Monthly Archives: February 2014

Ben Goldacre: The NHS plan to share our medical data can save lives – but must be done right

Ben Goldacre in The Guardian 21st February 2014 opines: Ben Goldacre: The NHS plan to share our medical data can save lives – but must be done right

Care.data, the grand project to make the medical records of the UK population available for scientific and commercial use, is not inherently evil – far from it – but its execution has been badly bungled. Here’s how the government can regain our trust. ‘If the government gets it right, they can save a vital data project, and allow medical research that saves lives on a biblical scale to ­continue,’ writes Ben Goldacre.

 

Wolverhampton phone hoaxer made 5,000 sex complaints to NHS helpline

Brett Gibbons reports in The Birmingham Mail (amusingly) 26th February 2014:

Wolverhampton phone hoaxer made 5,000 sex complaints to NHS helpline

Unemployed man jailed for bombarding medical staff with calls about ‘genital’ illness

Making a phone call is a “claim” on the system, and there need to be disincentives to making claims…This amusing report reveals the lack of clear philosophical thinking behind the service. He never needed to be jailed if he had been charged..

Good News? Most NHS staff deem care ‘fit for their own family’

Michelle Roberts for BBC News reports 26th February: Most NHS staff deem care ‘fit for their own family’

This is a spurious report. If you asked most Doctors, and especially those who live furthest form centres of excellence, their answers would not concur with the relatively uninformed opinion of the whole organisation.

See previous post: Loving the NHS to death , and Nelson Jones in The New Statesman 21st February 2013: We are in danger of loving the NHS to death      who says:

“When Gary Walker broke the terms of a non-disclosure agreement to reveal the impact on patients of excessive target-setting at the United Lincolnshire Health Trust over which he used to preside, he revealed a great deal more. Most obviously, he lifted the lid on a culture of fear of that still pervades much of the NHS, a culture in which whistle-blowers stand to lose reputations and careers, in which silence is commonly bought through the use of legal gagging clauses that break the spirit and perhaps the letter of the Public Interest Disclosure Act. It’s significant that when the BBC put Walker’s allegations to the NHS, the response of the trust’s lawyers was to write to the former manager threatening him with the loss of his £500,000 severance package, rather than to deal with the substance of his allegations.

But what’s equally striking is that the story was presented as one about whistle-blowing, about the morality and legality of non-disclosure agreements, rather than about the horrendous overcrowding and patient neglect that caused Walker to blow his whistle. The fact that United Lincolnshire is one of fourteen NHS trusts currently under investigation for hundreds of excess deaths seemed of less significance than a debate about management practices. And of course it is important. A corporate culture that discourages and punishes whistle-blowing is one in which failures and abuses go unchallenged, one that breeds complacency and in which those responsible are rarely held to account. What is truly shocking, however, is that vulnerable people in our hospitals are spending their last days in squalor and dying needless deaths through dehydration and neglect.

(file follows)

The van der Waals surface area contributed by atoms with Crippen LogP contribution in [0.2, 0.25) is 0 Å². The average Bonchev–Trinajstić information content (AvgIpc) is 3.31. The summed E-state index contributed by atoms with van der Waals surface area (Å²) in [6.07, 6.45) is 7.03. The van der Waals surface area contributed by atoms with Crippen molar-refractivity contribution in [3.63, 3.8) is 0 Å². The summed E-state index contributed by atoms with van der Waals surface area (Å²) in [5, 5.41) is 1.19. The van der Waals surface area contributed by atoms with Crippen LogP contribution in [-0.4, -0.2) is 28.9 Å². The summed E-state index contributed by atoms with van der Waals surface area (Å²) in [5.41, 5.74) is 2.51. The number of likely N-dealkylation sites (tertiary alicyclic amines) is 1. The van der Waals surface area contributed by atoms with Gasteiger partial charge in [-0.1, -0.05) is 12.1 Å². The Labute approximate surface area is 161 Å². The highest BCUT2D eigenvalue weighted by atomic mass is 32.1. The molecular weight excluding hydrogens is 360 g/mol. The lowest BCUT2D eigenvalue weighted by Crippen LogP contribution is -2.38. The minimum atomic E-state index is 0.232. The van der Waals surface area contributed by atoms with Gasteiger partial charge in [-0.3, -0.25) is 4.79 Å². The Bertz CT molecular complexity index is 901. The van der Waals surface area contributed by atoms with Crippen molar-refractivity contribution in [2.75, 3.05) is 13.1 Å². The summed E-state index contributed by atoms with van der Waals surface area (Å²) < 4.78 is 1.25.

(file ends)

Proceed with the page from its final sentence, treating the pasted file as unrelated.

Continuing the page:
At least it should be shocking. But perhaps, following years of revelations about dirt, mistreatment and neglect in hospitals – elderly patients left wallowing in their own waste, deprived of food and water while staff are sitting in offices filling in forms, beds parked in corridors while their occupants are treated with contempt – such tales have ceased to shock.

It’s now two weeks since the release of the second report by Robert Francis into Mid Staffordshire hospital trust, where almost 1,200 excess deaths occurred between 1996 and 2008, years when the Labour government was pumping unprecedented amounts of cash into the NHS and boasting loudly about having transformed standards of treatment. By any standards, this is one of the biggest scandals of recent years – bigger than Savile, bigger than MPs’ expenses, certainly bigger than the horsemeat saga that has largely relegated Mid Staffs to the inside pages. Bankers can steal your money, the press can invade your privacy, but only the NHS can kill you. Yet no-one has been forced to resign, and at this stage criminal charges seem an unlikely prospect. Yes, there have been ritual expressions of regret. But where is the outrage, where is the raw anger?